Best Ways to Spread Scents
The simplest and most convenient way to spread a scent is to spray the scent with a spray bottle filled with the substance.
Another method which works effectively is to hang scent wicks on branches and douse the wicks with the scent. A popular brand is the Wildlife Research Center Key-Wick dispensers.
Alternatively, you can use cotton balls or a cloth if that fits your preferences; however, cotton balls are not as easy to place on trees.
You can also carelessly pour a scent out of a bottle, but this may leave the area excessively infused with a scent.
Legality of Vanilla Extract: Is it Unlawful to Use?
As a hunting implement, scent attractants are incredibly helpful and work very well for hunters; however, depending on the state in which you hunt, the legitimacy of their use may be contested.
Legislation covering baiting and luring is not consistent across states; accordingly, it is important that hunters not only read the laws which apply to where they hunt, but also fully understand what is and isn’t regulated.
It may take a few read-throughs of your state’s regulations to truly understand what you can and cannot do. This is because occasionally the regulations are not made completely clear.
All 50 states have regulation pertaining to baiting and luring game. They are presumed to be accurate as of Summer 2018.
What is Baiting: Is Using Scents and Attractants Considered Baiting?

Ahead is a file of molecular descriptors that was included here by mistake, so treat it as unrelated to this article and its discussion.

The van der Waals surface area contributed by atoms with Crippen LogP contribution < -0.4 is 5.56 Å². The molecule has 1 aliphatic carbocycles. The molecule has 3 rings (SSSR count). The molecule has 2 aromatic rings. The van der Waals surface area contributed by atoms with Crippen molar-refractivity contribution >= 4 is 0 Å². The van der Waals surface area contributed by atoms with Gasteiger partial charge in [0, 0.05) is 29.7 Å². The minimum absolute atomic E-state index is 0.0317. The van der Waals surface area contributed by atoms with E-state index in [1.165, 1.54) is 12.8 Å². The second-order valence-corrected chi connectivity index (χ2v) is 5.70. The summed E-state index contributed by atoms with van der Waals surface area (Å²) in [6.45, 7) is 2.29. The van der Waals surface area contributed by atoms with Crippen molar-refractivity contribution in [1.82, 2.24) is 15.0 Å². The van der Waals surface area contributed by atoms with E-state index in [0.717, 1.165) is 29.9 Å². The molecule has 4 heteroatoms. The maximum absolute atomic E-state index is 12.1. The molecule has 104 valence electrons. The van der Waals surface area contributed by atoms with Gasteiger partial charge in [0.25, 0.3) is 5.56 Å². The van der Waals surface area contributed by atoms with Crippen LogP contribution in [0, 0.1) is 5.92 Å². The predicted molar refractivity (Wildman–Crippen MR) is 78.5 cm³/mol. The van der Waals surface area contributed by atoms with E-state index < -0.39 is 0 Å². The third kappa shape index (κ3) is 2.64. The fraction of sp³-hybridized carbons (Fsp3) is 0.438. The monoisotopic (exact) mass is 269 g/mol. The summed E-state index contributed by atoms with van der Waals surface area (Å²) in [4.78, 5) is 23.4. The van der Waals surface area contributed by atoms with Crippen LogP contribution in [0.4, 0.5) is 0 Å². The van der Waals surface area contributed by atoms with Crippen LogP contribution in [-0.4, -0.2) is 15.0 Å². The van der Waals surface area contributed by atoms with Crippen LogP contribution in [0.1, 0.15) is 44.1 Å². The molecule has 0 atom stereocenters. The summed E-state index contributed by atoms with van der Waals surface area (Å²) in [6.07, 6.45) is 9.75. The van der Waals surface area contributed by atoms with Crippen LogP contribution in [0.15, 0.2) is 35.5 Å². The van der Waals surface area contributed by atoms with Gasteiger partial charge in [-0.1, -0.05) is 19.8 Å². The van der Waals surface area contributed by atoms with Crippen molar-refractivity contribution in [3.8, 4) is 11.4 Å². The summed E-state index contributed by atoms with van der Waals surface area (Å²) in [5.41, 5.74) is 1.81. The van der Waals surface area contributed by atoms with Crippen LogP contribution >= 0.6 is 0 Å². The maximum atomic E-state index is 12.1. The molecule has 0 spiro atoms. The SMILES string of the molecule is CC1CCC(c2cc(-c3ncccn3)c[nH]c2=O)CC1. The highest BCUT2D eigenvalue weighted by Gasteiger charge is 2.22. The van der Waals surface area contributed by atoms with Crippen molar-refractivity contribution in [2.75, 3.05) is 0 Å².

As briefly alluded to above, sometimes laws are not made completely clear, and can sometimes leave room for interpretation.
In several states, legislation explicitly asserts that scents and attractants are illegal to implement; however, some states prohibit the use of baiting on public land but fail to include their definition of baiting. (Note: some do, but still leave room for interpretation). This means hunters in these states don’t know if they can use scent attractants on their hunts.
Baiting does not have a universally accepted definition. Many hunters are adamant that the meaning when referred to hunting requires the use of feed to lure or attract game.
Other people may use a broader definition and believe that baiting refers to simply luring/attracting game with their sense of smell and taste.
It is important to recognize that your baiting laws may somewhat resemble the latter definition and therefore minimize what you can use to lure game.
Ultimately, it is important to know whether your regulations are stricter than other states and understand if you are more susceptible to fines.
Ambiguity of Baiting Regulations
We mentioned above that in some states, there are hunters that are unsure of what is and isn’t legal because the legislation is not completely clear.
This is common in various states because many do not provide precise explanations (leave room for interpretation).
Consumption and Ingestion: A common instance of vague phrasing in baiting regulations involves the use of consumption and ingestion.
Essentially, several states dictate that (most) artificial scents and substances are legal provided that they are not designed or intended to be consumed by deer or other animals.